Archive for August 2014

Shooting under investigation

Kansas City, Kan., police investigated a non-life-threatening shooting today in the area of 10th and Greeley.

The shooting was in the mid-afternoon. The victims were taken to hospitals.


Starbucks opens third location in Wyandotte County

A new Starbucks has opened at 10620 Parallel Parkway, Kansas City, Kan. (Photo by William Crum)

A new Starbucks has opened at 10620 Parallel Parkway, Kansas City, Kan. (Photo by William Crum)

by William Crum

Wyandotte County has a new Starbucks.

As many of you are aware, there are already two Starbucks here. One is located inside Target in the Legends area, and the other is at the Price Chopper, 78th and State Avenue in Kansas City, Kan. This is the third Starbucks in Wyandotte County.

This Starbucks at 10620 Parallel Parkway is corporate-owned. It is in the same building as the AT&T store. To the west is Jack in the Box, and across 106th to the east is Wendy’s.

The new location has 75 percent greater traffic than they anticipated,

“We mainly do a lot of drive-through business,” said Scott Shaw, store manager. Scott grew up in Wyandotte County; he went to Sumner Academy, then he moved to Portland, Ore.

Because of family reasons he decided to move back home to Wyandotte County.

“I really love it here, this is home, this is why I decided to come back, and also I have family here as well,” Shaw said.
If you want to go to a place to simply relax, this is the place. The hours are 5 a.m. to 9:30 p.m. Monday through Thursday, 5 a.m. to 11 p.m. Friday, 5:30 a.m. to 11 p.m. Saturday, and 6 a.m. to 9 p.m. Sunday. Starbucks is located at 10620 Parallel Parkway, or you can call 913-328-1078.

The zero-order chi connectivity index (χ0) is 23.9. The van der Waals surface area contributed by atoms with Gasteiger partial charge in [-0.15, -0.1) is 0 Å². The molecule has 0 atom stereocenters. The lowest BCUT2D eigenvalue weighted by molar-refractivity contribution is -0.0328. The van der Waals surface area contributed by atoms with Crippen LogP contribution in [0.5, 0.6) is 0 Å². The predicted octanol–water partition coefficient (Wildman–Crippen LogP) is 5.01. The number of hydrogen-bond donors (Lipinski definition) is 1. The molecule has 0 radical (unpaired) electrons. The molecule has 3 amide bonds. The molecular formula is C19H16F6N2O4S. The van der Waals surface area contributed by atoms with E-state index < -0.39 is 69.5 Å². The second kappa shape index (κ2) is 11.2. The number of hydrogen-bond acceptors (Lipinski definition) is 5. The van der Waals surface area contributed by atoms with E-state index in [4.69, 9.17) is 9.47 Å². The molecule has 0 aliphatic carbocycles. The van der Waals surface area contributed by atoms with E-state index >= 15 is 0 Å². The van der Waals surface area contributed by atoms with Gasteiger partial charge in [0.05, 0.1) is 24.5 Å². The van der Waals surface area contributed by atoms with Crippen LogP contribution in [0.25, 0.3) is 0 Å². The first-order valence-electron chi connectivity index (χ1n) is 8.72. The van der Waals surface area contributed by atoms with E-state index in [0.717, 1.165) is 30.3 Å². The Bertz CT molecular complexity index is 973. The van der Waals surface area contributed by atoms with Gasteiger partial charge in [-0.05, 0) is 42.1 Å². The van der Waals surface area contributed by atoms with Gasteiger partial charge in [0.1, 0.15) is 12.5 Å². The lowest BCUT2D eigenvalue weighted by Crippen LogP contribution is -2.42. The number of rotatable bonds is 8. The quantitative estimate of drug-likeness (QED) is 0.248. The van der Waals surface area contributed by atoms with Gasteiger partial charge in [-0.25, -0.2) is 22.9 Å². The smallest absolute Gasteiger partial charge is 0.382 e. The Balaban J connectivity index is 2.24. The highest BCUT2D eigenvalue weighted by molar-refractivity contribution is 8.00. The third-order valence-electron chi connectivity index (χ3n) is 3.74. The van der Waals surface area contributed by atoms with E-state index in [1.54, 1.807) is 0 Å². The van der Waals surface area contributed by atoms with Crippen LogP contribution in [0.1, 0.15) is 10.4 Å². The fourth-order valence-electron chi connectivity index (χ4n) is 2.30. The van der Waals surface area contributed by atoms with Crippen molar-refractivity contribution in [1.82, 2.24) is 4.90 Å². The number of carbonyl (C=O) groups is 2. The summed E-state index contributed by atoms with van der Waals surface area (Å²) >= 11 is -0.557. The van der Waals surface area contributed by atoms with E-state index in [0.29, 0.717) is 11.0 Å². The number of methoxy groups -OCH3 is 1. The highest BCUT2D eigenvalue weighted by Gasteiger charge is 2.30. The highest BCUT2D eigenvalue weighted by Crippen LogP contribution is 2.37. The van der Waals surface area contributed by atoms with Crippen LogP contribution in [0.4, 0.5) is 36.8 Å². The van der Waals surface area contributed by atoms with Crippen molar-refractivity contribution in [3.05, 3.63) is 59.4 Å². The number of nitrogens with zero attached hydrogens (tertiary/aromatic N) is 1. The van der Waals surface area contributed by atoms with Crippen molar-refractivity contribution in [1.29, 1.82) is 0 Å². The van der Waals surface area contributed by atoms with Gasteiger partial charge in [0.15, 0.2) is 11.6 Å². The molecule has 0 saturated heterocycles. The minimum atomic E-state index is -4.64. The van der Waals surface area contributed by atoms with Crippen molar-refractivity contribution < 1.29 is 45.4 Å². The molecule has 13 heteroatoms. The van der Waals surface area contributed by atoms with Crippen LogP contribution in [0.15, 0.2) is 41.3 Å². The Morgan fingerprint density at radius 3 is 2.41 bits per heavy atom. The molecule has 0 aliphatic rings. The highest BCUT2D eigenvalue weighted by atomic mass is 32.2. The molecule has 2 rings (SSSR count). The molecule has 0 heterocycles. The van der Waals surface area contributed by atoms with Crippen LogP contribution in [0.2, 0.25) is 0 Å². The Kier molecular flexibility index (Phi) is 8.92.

A new Starbucks has opened at 10620 Parallel Parkway, Kansas City, Kan. (Photo by William Crum)

A new Starbucks has opened at 10620 Parallel Parkway, Kansas City, Kan. (Photo by William Crum)

A new Starbucks has opened at 10620 Parallel Parkway, Kansas City, Kan. (Photo by William Crum)

A new Starbucks has opened at 10620 Parallel Parkway, Kansas City, Kan. (Photo by William Crum)

A new Starbucks has opened at 10620 Parallel Parkway, Kansas City, Kan. (Photo by William Crum)

A new Starbucks has opened at 10620 Parallel Parkway, Kansas City, Kan. (Photo by William Crum)


Opinion: Becoming a more equitable community will take time and dialogue

Window on the West

by Mary Rupert

What can Kansas City, Kan., do to become a more equitable community?

That was the question I posed this week to Alvin Sykes, a Kansas City, Kan., human rights activist. The topic of equitableness and diversity has been discussed at the national level since recent events involving the shooting of a black teenager by a white policeman in Ferguson, Mo., a suburb of St. Louis.

“We must have more dialogue between people, because as we do, particularly all races and genders, we will learn more about each other and more about our capacity to come together and be a better city,” Sykes said. “Then we have to develop more of a belief in principles.”

That will make Kansas City, Kan., more of a community of character, he said.

Sykes was one of a group of about 20 community leaders who met with Kansas City, Kan., Police Chief Ellen Hanson recently to enhance communications. He also was part of another meeting of community members with the Federal Bureau of Investigation.

At the meetings, various topics were discussed, such as the details of using deadly force in arrests, and the racial makeup of the law enforcement force.

Currently, efforts are underway for a task force to address issues such as more diversity in the police and fire departments. Mayor Mark Holland is scheduled to speak about the topic, with new plans to be presented, at 5 p.m. Thursday, Aug. 28, at the fifth floor meeting room at City Hall, 701 N. 7th St. The city has been meeting with the Justice Department and local community members for several months.